“My kidnappers had three laptops and a tracking device they used inside the forest. They knew when they had intruders and could see the people through the laptop. They also saw a friend of mine who went to the police station in Benin to report and they called, warned him that they will kill me if he ever tried that again.”
Those were the words of a Lagos teacher who was kidnapped on May 24 around.
The victim, who narrated how the kidnappers killed one of the victims whose family could not raise the ransom, said he was yet to overcome the horror of the five days he spent in their custody.
Narrating how the gunmen picked him, the teacher said he had left Lagos that fateful day en route Benin to attend a social event of a family friend, adding that they got to Okada around 7pm and it was raining.
He said the gunmen mounted a roadblock as though they were policemen and wore police raincoats.
The teacher said: “It happened between Okoada and Olariwa. We were climbing the hill and almost five to six vehicles were going together. Suddenly, the kidnappers blocked the road like police. They were wearing police raincoats.
“Suddenly, we heard gunshots towards the checkpoint and at the back. We stopped and attempted a U-turn but before we could do it, two guys blocked us and said, ‘don’t go, don’t go’.
“The vehicle in front of us narrowly reversed but they caught him. The other one escaped, the one behind me did not escape. At that time, I thought they were armed robbers. One of the guys met me and demanded for my money and phone, which I gave him.
“They asked where I work and I told them I am a civil servant, precisely a teacher. Then, they intercepted a commercial bus (belonging to a popular operator), brought down all the passengers and collected their money too.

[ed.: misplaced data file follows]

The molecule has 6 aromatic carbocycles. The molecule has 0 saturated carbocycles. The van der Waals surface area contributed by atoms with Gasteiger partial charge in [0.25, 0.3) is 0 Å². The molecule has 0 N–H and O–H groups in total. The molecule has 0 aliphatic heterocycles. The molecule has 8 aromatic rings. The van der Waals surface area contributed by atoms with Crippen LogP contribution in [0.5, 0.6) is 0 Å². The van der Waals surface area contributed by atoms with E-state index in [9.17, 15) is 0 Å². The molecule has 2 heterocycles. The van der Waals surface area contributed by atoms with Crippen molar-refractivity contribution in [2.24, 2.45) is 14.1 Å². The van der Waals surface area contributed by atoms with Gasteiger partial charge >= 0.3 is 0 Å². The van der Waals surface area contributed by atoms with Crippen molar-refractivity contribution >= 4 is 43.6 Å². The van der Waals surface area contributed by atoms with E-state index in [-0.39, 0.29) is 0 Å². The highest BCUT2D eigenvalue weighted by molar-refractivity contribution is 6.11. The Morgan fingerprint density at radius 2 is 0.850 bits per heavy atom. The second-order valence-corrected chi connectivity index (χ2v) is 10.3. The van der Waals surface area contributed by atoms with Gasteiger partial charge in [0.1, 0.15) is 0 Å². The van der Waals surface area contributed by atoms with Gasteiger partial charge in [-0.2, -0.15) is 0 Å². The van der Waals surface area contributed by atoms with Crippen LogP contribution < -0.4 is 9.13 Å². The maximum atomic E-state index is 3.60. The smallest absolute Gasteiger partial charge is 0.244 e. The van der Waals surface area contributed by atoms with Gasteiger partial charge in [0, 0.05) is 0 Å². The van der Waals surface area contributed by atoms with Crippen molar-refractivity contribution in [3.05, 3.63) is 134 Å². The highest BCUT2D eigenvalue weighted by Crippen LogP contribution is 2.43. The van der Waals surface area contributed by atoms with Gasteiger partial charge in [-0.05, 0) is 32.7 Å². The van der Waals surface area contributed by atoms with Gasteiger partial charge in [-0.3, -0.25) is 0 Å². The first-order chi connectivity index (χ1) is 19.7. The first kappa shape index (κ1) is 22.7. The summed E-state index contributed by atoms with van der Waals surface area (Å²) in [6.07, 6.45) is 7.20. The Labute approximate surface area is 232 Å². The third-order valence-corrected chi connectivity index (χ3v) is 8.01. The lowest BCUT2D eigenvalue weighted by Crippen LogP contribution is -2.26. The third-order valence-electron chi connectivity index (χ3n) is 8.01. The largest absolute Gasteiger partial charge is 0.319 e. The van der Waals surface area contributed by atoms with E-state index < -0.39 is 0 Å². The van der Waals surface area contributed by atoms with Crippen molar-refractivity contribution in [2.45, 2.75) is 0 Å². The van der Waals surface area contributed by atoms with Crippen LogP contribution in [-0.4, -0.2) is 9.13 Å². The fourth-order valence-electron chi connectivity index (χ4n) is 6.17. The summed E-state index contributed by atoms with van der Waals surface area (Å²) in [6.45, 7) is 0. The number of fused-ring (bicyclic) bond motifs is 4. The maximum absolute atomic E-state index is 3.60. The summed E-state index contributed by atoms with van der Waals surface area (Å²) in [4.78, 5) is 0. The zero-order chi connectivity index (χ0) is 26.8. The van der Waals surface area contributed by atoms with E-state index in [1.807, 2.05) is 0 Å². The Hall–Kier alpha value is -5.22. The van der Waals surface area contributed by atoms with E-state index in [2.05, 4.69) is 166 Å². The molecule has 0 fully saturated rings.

“They asked us to come down from the vehicle. I was with my brother in the car and another person. They collected my car key. They asked where I came from and I told them Ekiti State.
“We laid down until one of the bus passengers and I were asked to go to another corner while the others were ordered to enter their bus and ‘fly away’. They threw my car key to my brother. Since they didn’t know how to drive, they left the vehicle there.
“The kidnappers asked me and the other man to follow them into the bush. As we were moving, one of them was searching our phones. Unfortunately for me, my salary alert came in. They searched the other man’s phone and his account balance was not up to N75, 000. They asked him where he worked and he said he was a teacher in Warri.
“They used something to hit his back twice, that he was a poor man and that they are kidnappers but he should get lost. The men now told me that I had been kidnapped and we continued to move. We had trekked about two kilometres into the bush when they released the other man.”
Continuing, the man said the kidnappers hit his waist with the butt of an AK47 rifle, adding that he was showed how serious they were the following morning when they killed a victim who was tied to a tree.
The teacher said he was asked to contact five members of his family who would not endanger his life; otherwise, he would be killed like the other victim.
“We trekked several kilometres into the forest. On getting to the bush, they already had someone in their custody, a fair complexion man. The next morning, the man wanted to escape; they just killed him. That was when I knew I was in the land of death and only God could save me.
“The first day I did not eat anything. They had a small pot with which they cooked concoction rice. They offered me food, I refused to eat and I told them I am hypertensive and asthmatic. All the while, I was laid down on the bush with my eyes covered with handkerchief. There was no house/hut. It was under the tree.
“They were four and I think they are from Edo State. They asked my family to bring N10 million. God saved my life. The guy who stayed with me was using cutlass and stick to hit me on my head and my back. The first day, it was their AK47 they used to hit my waist. They said if my people do not comply, they will waste me like they did to the other man.
“One strange thing is that there were people there farming, but they were not aware of what was happening. In the day time, the kidnappers pretended like they were coming from the farm. They usually moved in and out and we did not stay in a particular location. We kept walking inside the forest. In a day, we stayed in up to three or four locations.
“The second day, they went out and bought rice wrapped in leaves with meat for me. They also bought water in sachet on Sunday. They didn’t go outside the forest on Monday but cooked there.